Simply speaking, the FCC should require manufacturers who develop devices which record video programming to record the described content along with the nondescribed stream. We firmly believe that the manufacturer must allow the user to choose whether to record the described content via accessible means. As most described content is delivered through the secondary channel, the recording of this channel is important. However, the FCC should leave open the possibility for additional developments in the delivery mechanism. For instance, the VPAAC considered several possibilities for delivering described programming. It is possible that additional methods of delivering described content will be developed in the future that permit for the simultaneous delivery of described content as well as alternate language content. In such case, the regulations should permit for the recording of described content. If SAP will be used to deliver emergency information, we find it more important for the recording of the described video content than the emergency information since the emergency information is not likely to be timely.

Apparatus Coverage

The FCC has indicated that the only devices covered under the proposed rules are those devised to receive, play back, or record television broadcast services or multichannel video programming distributor (MVPD) services. Once again, we believe that this definition leaves a significant portion of the activities of networks and MVPDs inaccessible to individuals who are blind or visually impaired. The FCC recognizes devices such as tablets which can be used to deliver content. Cable providers and others have already made apps available for Android, iOS and other operating systems to make content available for these devices. Consumers obtain content in multiple ways and are no longer restricted to sit in front of a television set to view such content. If consumers are to pay for the privilege of obtaining content, they must have it accessible in all formats—regardless of the delivery mechanism. Broadcast networks as well as MVPDs must be required to make their apps accessible as well as required to ensure that the described content is made available through these apps. Despite numerous industry protestations, there is no technical challenge preventing industry from providing full interface accessibility; nor is there a challenge to providing described content other than the will to do so.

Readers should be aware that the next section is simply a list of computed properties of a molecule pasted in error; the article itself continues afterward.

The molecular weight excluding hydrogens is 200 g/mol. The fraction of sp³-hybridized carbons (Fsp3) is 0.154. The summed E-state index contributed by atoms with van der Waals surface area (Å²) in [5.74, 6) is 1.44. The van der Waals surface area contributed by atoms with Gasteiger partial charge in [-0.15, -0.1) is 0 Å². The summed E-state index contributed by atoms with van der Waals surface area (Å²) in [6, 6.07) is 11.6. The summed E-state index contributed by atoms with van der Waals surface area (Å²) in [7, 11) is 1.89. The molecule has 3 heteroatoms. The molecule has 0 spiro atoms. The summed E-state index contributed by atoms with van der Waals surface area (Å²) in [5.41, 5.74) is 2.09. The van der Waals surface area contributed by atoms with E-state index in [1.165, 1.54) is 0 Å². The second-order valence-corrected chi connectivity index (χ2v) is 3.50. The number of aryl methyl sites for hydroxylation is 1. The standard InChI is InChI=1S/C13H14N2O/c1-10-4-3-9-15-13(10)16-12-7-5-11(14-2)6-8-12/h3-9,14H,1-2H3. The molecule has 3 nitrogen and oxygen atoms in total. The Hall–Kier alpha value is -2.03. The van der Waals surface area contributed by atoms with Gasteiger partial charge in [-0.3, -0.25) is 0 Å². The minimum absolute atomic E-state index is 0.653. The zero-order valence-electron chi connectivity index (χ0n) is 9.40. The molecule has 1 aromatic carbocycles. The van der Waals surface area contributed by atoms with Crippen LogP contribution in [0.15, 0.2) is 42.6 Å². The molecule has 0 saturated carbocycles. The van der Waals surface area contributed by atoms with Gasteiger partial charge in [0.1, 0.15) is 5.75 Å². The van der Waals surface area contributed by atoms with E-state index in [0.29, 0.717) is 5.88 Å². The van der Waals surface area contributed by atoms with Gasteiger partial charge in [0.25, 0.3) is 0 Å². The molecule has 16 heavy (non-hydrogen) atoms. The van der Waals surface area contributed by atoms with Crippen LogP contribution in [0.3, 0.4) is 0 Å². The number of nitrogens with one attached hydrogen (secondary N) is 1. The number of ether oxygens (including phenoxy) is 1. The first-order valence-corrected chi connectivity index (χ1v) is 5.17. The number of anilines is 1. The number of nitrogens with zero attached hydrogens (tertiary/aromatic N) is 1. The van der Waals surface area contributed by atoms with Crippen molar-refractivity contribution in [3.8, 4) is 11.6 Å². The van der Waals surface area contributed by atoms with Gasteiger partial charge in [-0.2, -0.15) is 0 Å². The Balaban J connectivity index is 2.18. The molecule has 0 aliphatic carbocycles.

In addition, there should be a requirement that all equipment including cable boxes, set top boxes, XBox (or other devices capable of showing video content) show described content as well as emergency information. Nothing should prevent these devices from carrying the additional content.
Respectfully submitted:
Eric Bridges
Director of Advocacy and Governmental Affairs
American Council of the Blind
2200 Wilson Boulevard, Suite 650
Arlington, VA 22201

Perkins School for the Blind
175 North Beacon Street
Watertown, MA 02472